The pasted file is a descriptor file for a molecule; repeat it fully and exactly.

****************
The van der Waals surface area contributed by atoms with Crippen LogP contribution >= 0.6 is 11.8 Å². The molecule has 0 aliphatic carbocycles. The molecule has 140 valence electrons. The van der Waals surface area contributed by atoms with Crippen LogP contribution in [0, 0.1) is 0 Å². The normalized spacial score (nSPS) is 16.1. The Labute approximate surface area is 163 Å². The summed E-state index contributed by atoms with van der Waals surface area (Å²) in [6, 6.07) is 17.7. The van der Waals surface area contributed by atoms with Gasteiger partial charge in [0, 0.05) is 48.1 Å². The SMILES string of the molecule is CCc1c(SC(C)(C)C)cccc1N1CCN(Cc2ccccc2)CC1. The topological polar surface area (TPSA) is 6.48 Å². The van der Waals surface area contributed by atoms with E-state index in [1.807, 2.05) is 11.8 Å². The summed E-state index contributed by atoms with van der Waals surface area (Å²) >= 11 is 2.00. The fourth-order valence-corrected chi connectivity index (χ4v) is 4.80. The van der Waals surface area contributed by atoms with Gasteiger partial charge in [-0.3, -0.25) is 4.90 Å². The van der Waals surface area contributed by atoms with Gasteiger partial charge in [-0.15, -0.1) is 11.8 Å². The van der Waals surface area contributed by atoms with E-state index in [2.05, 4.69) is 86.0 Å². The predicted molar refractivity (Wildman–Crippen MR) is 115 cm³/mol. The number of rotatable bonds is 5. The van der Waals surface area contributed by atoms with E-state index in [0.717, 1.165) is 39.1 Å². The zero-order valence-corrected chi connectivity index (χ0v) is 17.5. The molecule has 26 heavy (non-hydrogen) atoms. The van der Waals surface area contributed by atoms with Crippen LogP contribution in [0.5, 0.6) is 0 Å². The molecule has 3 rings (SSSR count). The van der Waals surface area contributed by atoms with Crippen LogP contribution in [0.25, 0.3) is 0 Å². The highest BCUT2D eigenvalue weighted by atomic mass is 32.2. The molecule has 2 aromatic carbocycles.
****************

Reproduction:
The van der Waals surface area contributed by atoms with Crippen LogP contribution >= 0.6 is 11.8 Å². The molecule has 0 aliphatic carbocycles. The molecule has 140 valence electrons. The van der Waals surface area contributed by atoms with Crippen LogP contribution in [0, 0.1) is 0 Å². The normalized spacial score (nSPS) is 16.1. The Labute approximate surface area is 163 Å². The summed E-state index contributed by atoms with van der Waals surface area (Å²) in [6, 6.07) is 17.7. The van der Waals surface area contributed by atoms with Gasteiger partial charge in [0, 0.05) is 48.1 Å². The SMILES string of the molecule is CCc1c(SC(C)(C)C)cccc1N1CCN(Cc2ccccc2)CC1. The topological polar surface area (TPSA) is 6.48 Å². The van der Waals surface area contributed by atoms with E-state index in [1.807, 2.05) is 11.8 Å². The summed E-state index contributed by atoms with van der Waals surface area (Å²) >= 11 is 2.00. The fourth-order valence-corrected chi connectivity index (χ4v) is 4.80. The van der Waals surface area contributed by atoms with Gasteiger partial charge in [-0.3, -0.25) is 4.90 Å². The van der Waals surface area contributed by atoms with Gasteiger partial charge in [-0.15, -0.1) is 11.8 Å². The van der Waals surface area contributed by atoms with E-state index in [2.05, 4.69) is 86.0 Å². The predicted molar refractivity (Wildman–Crippen MR) is 115 cm³/mol. The number of rotatable bonds is 5. The van der Waals surface area contributed by atoms with E-state index in [0.717, 1.165) is 39.1 Å². The zero-order valence-corrected chi connectivity index (χ0v) is 17.5. The molecule has 26 heavy (non-hydrogen) atoms. The van der Waals surface area contributed by atoms with Crippen LogP contribution in [0.5, 0.6) is 0 Å². The molecule has 3 rings (SSSR count). The van der Waals surface area contributed by atoms with Crippen LogP contribution in [0.25, 0.3) is 0 Å². The highest BCUT2D eigenvalue weighted by atomic mass is 32.2. The molecule has 2 aromatic carbocycles.